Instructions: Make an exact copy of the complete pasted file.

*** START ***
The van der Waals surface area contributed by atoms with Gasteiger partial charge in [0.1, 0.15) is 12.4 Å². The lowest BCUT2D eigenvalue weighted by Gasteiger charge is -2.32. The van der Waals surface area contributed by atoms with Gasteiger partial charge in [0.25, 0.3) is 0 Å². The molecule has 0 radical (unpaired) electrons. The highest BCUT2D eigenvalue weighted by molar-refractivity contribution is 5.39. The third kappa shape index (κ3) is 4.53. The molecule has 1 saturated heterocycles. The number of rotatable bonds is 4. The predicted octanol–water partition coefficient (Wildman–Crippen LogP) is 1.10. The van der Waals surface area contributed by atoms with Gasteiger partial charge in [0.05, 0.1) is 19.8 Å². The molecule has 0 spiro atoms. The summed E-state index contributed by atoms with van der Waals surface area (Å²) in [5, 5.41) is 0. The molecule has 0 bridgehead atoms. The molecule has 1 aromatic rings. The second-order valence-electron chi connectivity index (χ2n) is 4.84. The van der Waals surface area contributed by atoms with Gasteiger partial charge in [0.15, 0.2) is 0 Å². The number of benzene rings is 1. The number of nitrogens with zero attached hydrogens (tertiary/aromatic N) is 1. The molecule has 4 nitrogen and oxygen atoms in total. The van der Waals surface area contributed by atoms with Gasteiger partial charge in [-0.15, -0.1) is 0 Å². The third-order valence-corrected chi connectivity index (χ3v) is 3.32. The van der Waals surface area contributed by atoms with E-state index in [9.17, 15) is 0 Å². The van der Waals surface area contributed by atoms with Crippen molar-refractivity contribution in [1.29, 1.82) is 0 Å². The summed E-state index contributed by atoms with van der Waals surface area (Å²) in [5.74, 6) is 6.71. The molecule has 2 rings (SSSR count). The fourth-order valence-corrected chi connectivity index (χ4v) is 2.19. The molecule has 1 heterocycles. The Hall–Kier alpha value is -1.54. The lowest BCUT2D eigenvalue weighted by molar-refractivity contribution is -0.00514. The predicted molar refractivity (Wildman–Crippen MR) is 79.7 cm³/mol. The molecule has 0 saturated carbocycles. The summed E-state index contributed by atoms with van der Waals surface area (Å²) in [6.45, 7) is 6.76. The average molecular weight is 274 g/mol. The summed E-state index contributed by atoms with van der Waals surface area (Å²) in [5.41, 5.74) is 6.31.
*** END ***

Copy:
The van der Waals surface area contributed by atoms with Gasteiger partial charge in [0.1, 0.15) is 12.4 Å². The lowest BCUT2D eigenvalue weighted by Gasteiger charge is -2.32. The van der Waals surface area contributed by atoms with Gasteiger partial charge in [0.25, 0.3) is 0 Å². The molecule has 0 radical (unpaired) electrons. The highest BCUT2D eigenvalue weighted by molar-refractivity contribution is 5.39. The third kappa shape index (κ3) is 4.53. The molecule has 1 saturated heterocycles. The number of rotatable bonds is 4. The predicted octanol–water partition coefficient (Wildman–Crippen LogP) is 1.10. The van der Waals surface area contributed by atoms with Gasteiger partial charge in [0.05, 0.1) is 19.8 Å². The molecule has 0 spiro atoms. The summed E-state index contributed by atoms with van der Waals surface area (Å²) in [5, 5.41) is 0. The molecule has 0 bridgehead atoms. The molecule has 1 aromatic rings. The second-order valence-electron chi connectivity index (χ2n) is 4.84. The van der Waals surface area contributed by atoms with Gasteiger partial charge in [0.15, 0.2) is 0 Å². The number of benzene rings is 1. The number of nitrogens with zero attached hydrogens (tertiary/aromatic N) is 1. The molecule has 4 nitrogen and oxygen atoms in total. The van der Waals surface area contributed by atoms with Gasteiger partial charge in [-0.15, -0.1) is 0 Å². The third-order valence-corrected chi connectivity index (χ3v) is 3.32. The van der Waals surface area contributed by atoms with E-state index in [9.17, 15) is 0 Å². The van der Waals surface area contributed by atoms with Crippen molar-refractivity contribution in [1.29, 1.82) is 0 Å². The summed E-state index contributed by atoms with van der Waals surface area (Å²) in [5.74, 6) is 6.71. The molecule has 2 rings (SSSR count). The fourth-order valence-corrected chi connectivity index (χ4v) is 2.19. The molecule has 1 heterocycles. The Hall–Kier alpha value is -1.54. The lowest BCUT2D eigenvalue weighted by molar-refractivity contribution is -0.00514. The predicted molar refractivity (Wildman–Crippen MR) is 79.7 cm³/mol. The molecule has 0 saturated carbocycles. The summed E-state index contributed by atoms with van der Waals surface area (Å²) in [6.45, 7) is 6.76. The average molecular weight is 274 g/mol. The summed E-state index contributed by atoms with van der Waals surface area (Å²) in [5.41, 5.74) is 6.31.